Dropbox, cloud storage company and tech unicorn, files for IPO

Dropbox files for a $500 million IPO
Mario Tama Getty Images

25 February, 2018

In a filing with the Securities and Exchange Commission on Friday, Dropbox said it planned to raise up to $500 million in the offering, and meant to use the money for a variety of purposes, including potential acquisitions.

The big question is whether the company will achieve the $10 billion valuation it raised in the private markets. As tech publication GeekWire notes, the data center move help saved Dropbox about $75 million over a two-year period.

Dropbox was last valued at $10 billion in a 2014 venture-capital round.

Dropbox biggest competitor in the market is Box who has same file syncing business but Box deals with Government and enterprise customers which means higher-level security for the files while Dropbox only deals with individual customers that's why the company has followed simplicity in its application.

One of the world's largest online services for backing up documents, photos and videos is opening its files in an initial public offering (IPO) of stock.

Dropbox, which continues to seek profitability, says it plans to raise $500 million-although this is very likely going to change as later filings are submitted.

More news: Winter weather advisory in effect until 4 am Sunday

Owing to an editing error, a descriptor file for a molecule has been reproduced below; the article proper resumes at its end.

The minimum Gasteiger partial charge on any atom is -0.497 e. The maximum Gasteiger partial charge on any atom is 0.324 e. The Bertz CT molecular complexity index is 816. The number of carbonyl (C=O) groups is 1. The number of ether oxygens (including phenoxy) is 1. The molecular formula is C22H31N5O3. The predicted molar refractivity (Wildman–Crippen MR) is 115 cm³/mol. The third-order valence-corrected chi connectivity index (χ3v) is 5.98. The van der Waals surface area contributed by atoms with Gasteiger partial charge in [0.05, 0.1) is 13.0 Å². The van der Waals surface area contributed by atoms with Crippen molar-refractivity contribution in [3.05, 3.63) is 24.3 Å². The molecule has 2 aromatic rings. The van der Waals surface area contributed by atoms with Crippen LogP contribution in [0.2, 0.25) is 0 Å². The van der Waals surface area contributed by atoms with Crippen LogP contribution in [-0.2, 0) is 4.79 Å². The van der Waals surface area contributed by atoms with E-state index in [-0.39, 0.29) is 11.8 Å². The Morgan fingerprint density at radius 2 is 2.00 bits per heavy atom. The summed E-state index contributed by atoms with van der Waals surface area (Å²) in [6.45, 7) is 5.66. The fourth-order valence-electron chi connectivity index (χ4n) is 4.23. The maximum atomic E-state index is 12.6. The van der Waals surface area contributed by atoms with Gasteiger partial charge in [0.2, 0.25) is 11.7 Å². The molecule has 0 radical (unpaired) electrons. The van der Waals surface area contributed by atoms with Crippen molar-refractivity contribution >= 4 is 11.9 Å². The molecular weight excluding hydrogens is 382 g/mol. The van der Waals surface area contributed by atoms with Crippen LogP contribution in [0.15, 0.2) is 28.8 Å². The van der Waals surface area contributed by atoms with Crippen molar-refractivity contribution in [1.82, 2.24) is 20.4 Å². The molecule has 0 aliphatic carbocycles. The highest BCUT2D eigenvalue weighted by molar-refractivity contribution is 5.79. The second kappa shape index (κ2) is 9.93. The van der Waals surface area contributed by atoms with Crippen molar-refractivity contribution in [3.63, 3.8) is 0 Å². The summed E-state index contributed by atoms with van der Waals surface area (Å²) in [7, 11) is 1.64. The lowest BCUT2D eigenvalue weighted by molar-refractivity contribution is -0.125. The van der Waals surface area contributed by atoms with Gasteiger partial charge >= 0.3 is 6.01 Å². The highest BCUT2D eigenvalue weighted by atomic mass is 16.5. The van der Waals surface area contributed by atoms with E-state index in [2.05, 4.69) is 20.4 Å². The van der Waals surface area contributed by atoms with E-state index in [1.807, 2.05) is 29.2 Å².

Founder and CEO Drew Houston owned 25.3% of the company.

Dropbox will also be the first IPO for Y Combinator, the accelerator program that has become a hallmark of Silicon Valley promise.

In its IPO filing with the US Securities and Exchange Commission, Dropbox said it has 11 million paying subscribers out of 500 million total registered users in 180 countries.

The group said it had 500m registered users, of which 100m had signed up since the start of 2017, and that it was generating around $112 in average revenue per paid user. Therefore, the company didn't need to hire a lot of sales and marketing staff. However, these are significantly improved margins as the company lost nearly $210 million in 2016 and $326 million in 2015.

Meanwhile, Dropbox's net loss was $210.2 million previous year which decreased and now its $111.7 million in 2017, so according to this chart company is doing a pretty good job but they made a decision to take their company towards a higher level.

Goldman Sachs, JPMorgan, Deutsche Bank are among underwriters of the IPO, according to the filing.

More news